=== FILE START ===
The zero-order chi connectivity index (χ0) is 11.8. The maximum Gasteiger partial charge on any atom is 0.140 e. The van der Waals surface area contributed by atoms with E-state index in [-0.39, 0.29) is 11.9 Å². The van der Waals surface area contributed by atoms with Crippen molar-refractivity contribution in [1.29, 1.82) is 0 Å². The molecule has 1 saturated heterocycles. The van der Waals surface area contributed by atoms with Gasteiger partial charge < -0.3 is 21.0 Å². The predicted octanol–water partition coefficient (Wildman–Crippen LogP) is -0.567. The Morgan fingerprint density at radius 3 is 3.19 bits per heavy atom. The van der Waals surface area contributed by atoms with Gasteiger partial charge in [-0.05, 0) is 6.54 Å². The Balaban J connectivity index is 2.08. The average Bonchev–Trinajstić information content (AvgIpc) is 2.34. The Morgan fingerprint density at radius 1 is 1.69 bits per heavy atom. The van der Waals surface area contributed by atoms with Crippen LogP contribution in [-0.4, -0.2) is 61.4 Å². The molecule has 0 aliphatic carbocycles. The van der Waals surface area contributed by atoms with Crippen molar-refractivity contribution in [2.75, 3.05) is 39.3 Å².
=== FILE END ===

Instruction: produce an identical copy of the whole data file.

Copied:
The zero-order chi connectivity index (χ0) is 11.8. The maximum Gasteiger partial charge on any atom is 0.140 e. The van der Waals surface area contributed by atoms with E-state index in [-0.39, 0.29) is 11.9 Å². The van der Waals surface area contributed by atoms with Crippen molar-refractivity contribution in [1.29, 1.82) is 0 Å². The molecule has 1 saturated heterocycles. The van der Waals surface area contributed by atoms with Gasteiger partial charge < -0.3 is 21.0 Å². The predicted octanol–water partition coefficient (Wildman–Crippen LogP) is -0.567. The Morgan fingerprint density at radius 3 is 3.19 bits per heavy atom. The van der Waals surface area contributed by atoms with Gasteiger partial charge in [-0.05, 0) is 6.54 Å². The Balaban J connectivity index is 2.08. The average Bonchev–Trinajstić information content (AvgIpc) is 2.34. The Morgan fingerprint density at radius 1 is 1.69 bits per heavy atom. The van der Waals surface area contributed by atoms with Crippen LogP contribution in [-0.4, -0.2) is 61.4 Å². The molecule has 0 aliphatic carbocycles. The van der Waals surface area contributed by atoms with Crippen molar-refractivity contribution in [2.75, 3.05) is 39.3 Å².